Epilepsy is a condition that affects the brain and causes repeated seizures, which were sometimes previously referred to as “fits”. Epilepsy is estimated to affect more than 500,000 people in the UK. This means that almost one in every 100 people has the condition.

Epilepsy is a common illness in any country. About one in two hundred persons, in any community, has epilepsy. Epilepsy affects both men and women equally. Epilepsy does not respect any cast or religion or spares rich or poor. Epilepsy can start at any age. Epilepsy is not a contagious disease and does not spread from one to another through intimate contact. Epilepsy is not the result of curse or sins of the past. The episodes are not possessions by evil spirits. Men and women with epilepsy can lead happy married life and have healthy children.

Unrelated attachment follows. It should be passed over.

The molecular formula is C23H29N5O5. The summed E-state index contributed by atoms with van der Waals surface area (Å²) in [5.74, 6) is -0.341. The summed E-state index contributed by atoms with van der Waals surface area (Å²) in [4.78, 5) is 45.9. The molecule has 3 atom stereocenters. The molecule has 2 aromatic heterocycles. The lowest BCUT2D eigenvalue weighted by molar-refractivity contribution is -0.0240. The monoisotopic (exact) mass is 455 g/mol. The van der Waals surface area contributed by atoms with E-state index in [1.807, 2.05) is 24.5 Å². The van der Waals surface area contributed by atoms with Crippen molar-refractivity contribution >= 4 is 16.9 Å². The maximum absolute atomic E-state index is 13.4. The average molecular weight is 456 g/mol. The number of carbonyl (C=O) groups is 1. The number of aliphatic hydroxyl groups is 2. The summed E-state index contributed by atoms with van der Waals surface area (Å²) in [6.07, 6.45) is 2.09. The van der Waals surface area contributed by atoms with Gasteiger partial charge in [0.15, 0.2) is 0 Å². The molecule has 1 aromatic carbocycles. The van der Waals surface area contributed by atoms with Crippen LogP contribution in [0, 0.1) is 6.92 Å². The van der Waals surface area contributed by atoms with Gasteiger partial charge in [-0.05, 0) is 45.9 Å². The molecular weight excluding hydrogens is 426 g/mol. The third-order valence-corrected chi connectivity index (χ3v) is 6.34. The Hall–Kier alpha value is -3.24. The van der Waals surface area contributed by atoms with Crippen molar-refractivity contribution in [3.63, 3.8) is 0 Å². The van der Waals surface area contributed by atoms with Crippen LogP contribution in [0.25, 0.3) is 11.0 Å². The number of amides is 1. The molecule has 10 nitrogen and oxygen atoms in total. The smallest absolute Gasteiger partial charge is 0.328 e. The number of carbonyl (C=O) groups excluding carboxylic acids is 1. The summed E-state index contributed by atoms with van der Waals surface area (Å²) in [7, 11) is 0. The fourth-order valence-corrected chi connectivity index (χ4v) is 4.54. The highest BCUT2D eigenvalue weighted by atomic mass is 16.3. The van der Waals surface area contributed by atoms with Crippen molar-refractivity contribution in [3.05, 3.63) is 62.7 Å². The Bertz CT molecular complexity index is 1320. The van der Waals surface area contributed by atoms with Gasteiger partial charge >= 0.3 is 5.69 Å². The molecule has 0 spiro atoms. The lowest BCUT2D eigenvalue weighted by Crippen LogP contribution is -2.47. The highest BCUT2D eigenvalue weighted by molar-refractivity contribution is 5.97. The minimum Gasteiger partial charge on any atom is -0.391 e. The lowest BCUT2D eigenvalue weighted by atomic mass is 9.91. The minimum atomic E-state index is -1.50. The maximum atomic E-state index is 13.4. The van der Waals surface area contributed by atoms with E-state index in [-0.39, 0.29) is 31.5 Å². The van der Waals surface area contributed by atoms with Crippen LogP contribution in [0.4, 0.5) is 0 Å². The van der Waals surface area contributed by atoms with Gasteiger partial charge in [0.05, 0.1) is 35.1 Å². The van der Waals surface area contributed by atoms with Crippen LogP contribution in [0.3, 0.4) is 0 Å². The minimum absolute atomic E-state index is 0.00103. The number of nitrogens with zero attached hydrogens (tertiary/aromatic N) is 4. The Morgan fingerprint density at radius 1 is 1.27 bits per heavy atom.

The cells in the brain, known as neurons, conduct electrical signals and communicate with each other in the brain using chemical messengers. During a seizure, there are abnormal bursts of neurons firing off electrical impulses, which can cause the brain and body to behave strangely.

The severity of seizures can differ from person to person. Some people simply experience an odd feeling with no loss of awareness, or may have a “trance-like” state for a few seconds or minutes, while others lose consciousness and have convulsions (uncontrollable shaking of the body). Some people may only have a single seizure at some point during their life. If they do not have a high risk of having further seizures, they would not be regarded as having epilepsy.